Saturday, October 13, 2007

Ljubljana, capitol - French. Austrian and Jewish connections

In the city, there are canals and other waterways, markets, and this Square commemorating the French. The French occupied Ljubljana from 1809-1813; then the area came under Austrian control. See There you will find more on Ljubljana in the 18th-19th Centuries.

Napoleon is well respected here, and the French are seen as less exploitative than other occupiers. See for more on Ljubljana.

The Jewish population was small by 1919, and they joined with the Jewish community in Zagreb, Croatia. Their history in Slovenia dates from Roman days. See Do look up Jewish history and culture in Slovenia and the other Balkan countries. The populations were decimated in World War II in many places. Renewals are happening, though, and the European Jewish Press cited a specific annual day of celebration of Jewish culture, held in Ljubljana this year. See

Beats US in education, despite our disregard - Can we learn from that?

Slovenia. Beautiful, and cultured. It enjoys another side of the Alps. See // As far as most of us are concerned, however, we are in the dark about it. Slovenia used to be part of the countries comprising the old Yugoslavia, and there were many of them: Croatia, Bosnia, Serbia, Slovakia, Montenegro.

1. We don't know where it is. It's just that more people don't have maps in their houses. See // Slovenia variously borders Italy and Austria and Croatia - look at a map and find Trieste, Italy - that is a handy reference. It sometimes gets mixed up, by the more mainstream (self-selecting) West with Slovakia, the country that used to be united with the Czech Republic as Czechoslovakia, see //; or with Slavonia, an eastern region of Croatia. See //
Silly us. Our lack of education is showing.

2. We are very behind it in education. See where the years tested were grades 4, 8, and 12 as follows: Slovenia surpasses the US in Math grades 4 and 12, Science grades 8 and 12, Advanced Science and Advanced Math (both) in Grade 12, See // This is a site with an ax to grind, in promoting a school voucher program, but their figures may well be fine. You check. You will also find all the other countries we may disparage in our separate ways, that surpass us.

The point is that a major international power is failing its children, while those we sometimes look down upon are succeeding.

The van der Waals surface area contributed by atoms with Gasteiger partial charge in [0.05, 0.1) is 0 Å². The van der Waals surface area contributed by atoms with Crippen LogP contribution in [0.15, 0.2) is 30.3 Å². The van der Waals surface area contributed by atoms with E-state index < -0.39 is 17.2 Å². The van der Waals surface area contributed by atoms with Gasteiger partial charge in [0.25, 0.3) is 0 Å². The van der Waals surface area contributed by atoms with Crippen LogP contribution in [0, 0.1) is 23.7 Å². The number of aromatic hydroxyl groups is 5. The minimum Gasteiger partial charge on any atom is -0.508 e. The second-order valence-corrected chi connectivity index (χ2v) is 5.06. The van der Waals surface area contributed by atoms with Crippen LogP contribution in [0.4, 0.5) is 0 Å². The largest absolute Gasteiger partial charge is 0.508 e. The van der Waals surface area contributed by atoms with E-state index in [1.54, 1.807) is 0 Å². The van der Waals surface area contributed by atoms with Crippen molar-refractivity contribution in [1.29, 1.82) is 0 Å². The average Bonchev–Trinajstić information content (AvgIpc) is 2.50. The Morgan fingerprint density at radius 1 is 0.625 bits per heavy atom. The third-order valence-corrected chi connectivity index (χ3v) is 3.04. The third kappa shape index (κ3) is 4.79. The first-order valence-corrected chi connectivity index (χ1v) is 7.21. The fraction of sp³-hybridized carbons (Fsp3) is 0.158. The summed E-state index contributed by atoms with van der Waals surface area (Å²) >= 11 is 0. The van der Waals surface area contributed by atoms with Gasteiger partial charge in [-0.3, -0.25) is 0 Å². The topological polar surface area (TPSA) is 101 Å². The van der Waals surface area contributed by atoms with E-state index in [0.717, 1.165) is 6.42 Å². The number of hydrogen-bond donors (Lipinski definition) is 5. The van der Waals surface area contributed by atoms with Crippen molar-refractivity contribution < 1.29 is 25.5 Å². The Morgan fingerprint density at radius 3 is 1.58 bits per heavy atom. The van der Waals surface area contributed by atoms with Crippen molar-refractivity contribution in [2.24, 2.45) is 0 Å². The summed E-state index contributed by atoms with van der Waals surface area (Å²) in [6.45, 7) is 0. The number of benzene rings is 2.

Earlier post, 9/06, referred to President Janez Denovsek and his book on leading a life not bound by consumerism or power, but mutual responsibilities, a common good.

We may be seeing more leaders lead in new ways. High time. See the film/book complex by Al Gore - now a Nobel Prize winner, see //; and his film won an Oscar, for "An Inconvenient Truth." Time for a statesman with vision and ability to implement for the common good? Maybe. Who can fit the slipper. Put the wrong foot forward again and everything shatters.

Friday, October 12, 2007

Ljubljana - Peasant Uprising 1515 - Ordinary people, independence

Slovenian Peasants' Revolt 1515
See look-back at Contemporary Peasants Uprisings: Issues

Peasants' Revolt 1515, Memorial, Ljubljana, Slovenia

A theme of traveling is finding monuments to people casting off shackles of one kind or another.

In Slovenia, Croatia, elsewhere, it takes the form of peasants rebelling. See // Here is the 1974 statue on the grounds of Ljubljana Castle commemorating the revolt here in 1515.

Peasants' revolt.

Read Slovenian history at ://

The peasants' revolts continued from the 1500's until the mid-19th Century. Invaders took over the ancient Carantania as it was known, and I understand that the people were 'Vends' or Vendic, in Germany known as Wends, a group that also stretched into large areas of what is now northern Germany.

Among the Carantanians, female succession was considered normal. Women enjoyed full rights of action, protection by law, as any man - the Slavica Lex. No wonder the Roman tradition of Christianity could not stand them.

Then came the German Swabians, with a male culture and stamped out the Slavica Lex, then came the Austrian Habsburgs, and on and on.

Ireland: Another peasants' revolt.  See Vinegar Hill., near Wexford, and the farm boys getting out their pikes from the haystacks where they had hidden them, and holding out - not long - against the English Cromwell and his cannons. See Ireland Road Ways, Wexford.

Everyman as Peasant. Ordinary people worldwide. 

Put your own face on ordinary people doing these brave things. Look in your own family albums or second-hand shops for those unnamed faces.

This is not a Slovenian, to my knowledge; it came from a dear elderly friend's trunk, long forgotten after her death many years ago; but he could have been in the ranks anywhere of people trying to get out from under.